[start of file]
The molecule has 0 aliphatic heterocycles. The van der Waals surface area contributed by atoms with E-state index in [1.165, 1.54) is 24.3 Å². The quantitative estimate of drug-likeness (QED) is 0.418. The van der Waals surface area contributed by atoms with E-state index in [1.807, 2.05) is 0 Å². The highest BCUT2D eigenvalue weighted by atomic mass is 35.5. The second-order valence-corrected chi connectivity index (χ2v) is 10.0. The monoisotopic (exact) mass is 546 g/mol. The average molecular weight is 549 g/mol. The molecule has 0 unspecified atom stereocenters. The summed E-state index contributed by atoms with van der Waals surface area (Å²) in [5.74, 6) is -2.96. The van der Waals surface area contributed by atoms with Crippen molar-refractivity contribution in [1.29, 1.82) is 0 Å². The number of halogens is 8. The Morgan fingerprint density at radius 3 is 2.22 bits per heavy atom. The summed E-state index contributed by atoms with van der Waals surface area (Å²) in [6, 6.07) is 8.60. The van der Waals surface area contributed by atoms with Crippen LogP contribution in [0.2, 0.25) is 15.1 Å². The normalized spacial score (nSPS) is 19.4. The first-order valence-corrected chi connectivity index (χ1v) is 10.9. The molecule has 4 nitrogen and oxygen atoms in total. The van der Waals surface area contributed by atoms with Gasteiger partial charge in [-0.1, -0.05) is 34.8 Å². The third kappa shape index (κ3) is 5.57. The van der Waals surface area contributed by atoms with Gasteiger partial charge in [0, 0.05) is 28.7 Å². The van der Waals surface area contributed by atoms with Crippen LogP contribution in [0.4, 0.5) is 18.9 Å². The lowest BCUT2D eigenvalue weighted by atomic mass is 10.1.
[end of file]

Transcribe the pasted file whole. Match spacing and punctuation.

The molecule has 0 aliphatic heterocycles. The van der Waals surface area contributed by atoms with E-state index in [1.165, 1.54) is 24.3 Å². The quantitative estimate of drug-likeness (QED) is 0.418. The van der Waals surface area contributed by atoms with E-state index in [1.807, 2.05) is 0 Å². The highest BCUT2D eigenvalue weighted by atomic mass is 35.5. The second-order valence-corrected chi connectivity index (χ2v) is 10.0. The monoisotopic (exact) mass is 546 g/mol. The average molecular weight is 549 g/mol. The molecule has 0 unspecified atom stereocenters. The summed E-state index contributed by atoms with van der Waals surface area (Å²) in [5.74, 6) is -2.96. The van der Waals surface area contributed by atoms with Crippen molar-refractivity contribution in [1.29, 1.82) is 0 Å². The number of halogens is 8. The Morgan fingerprint density at radius 3 is 2.22 bits per heavy atom. The summed E-state index contributed by atoms with van der Waals surface area (Å²) in [6, 6.07) is 8.60. The van der Waals surface area contributed by atoms with Crippen LogP contribution in [0.2, 0.25) is 15.1 Å². The normalized spacial score (nSPS) is 19.4. The first-order valence-corrected chi connectivity index (χ1v) is 10.9. The molecule has 4 nitrogen and oxygen atoms in total. The van der Waals surface area contributed by atoms with Gasteiger partial charge in [-0.1, -0.05) is 34.8 Å². The third kappa shape index (κ3) is 5.57. The van der Waals surface area contributed by atoms with Gasteiger partial charge in [0, 0.05) is 28.7 Å². The van der Waals surface area contributed by atoms with Crippen LogP contribution in [0.4, 0.5) is 18.9 Å². The lowest BCUT2D eigenvalue weighted by atomic mass is 10.1.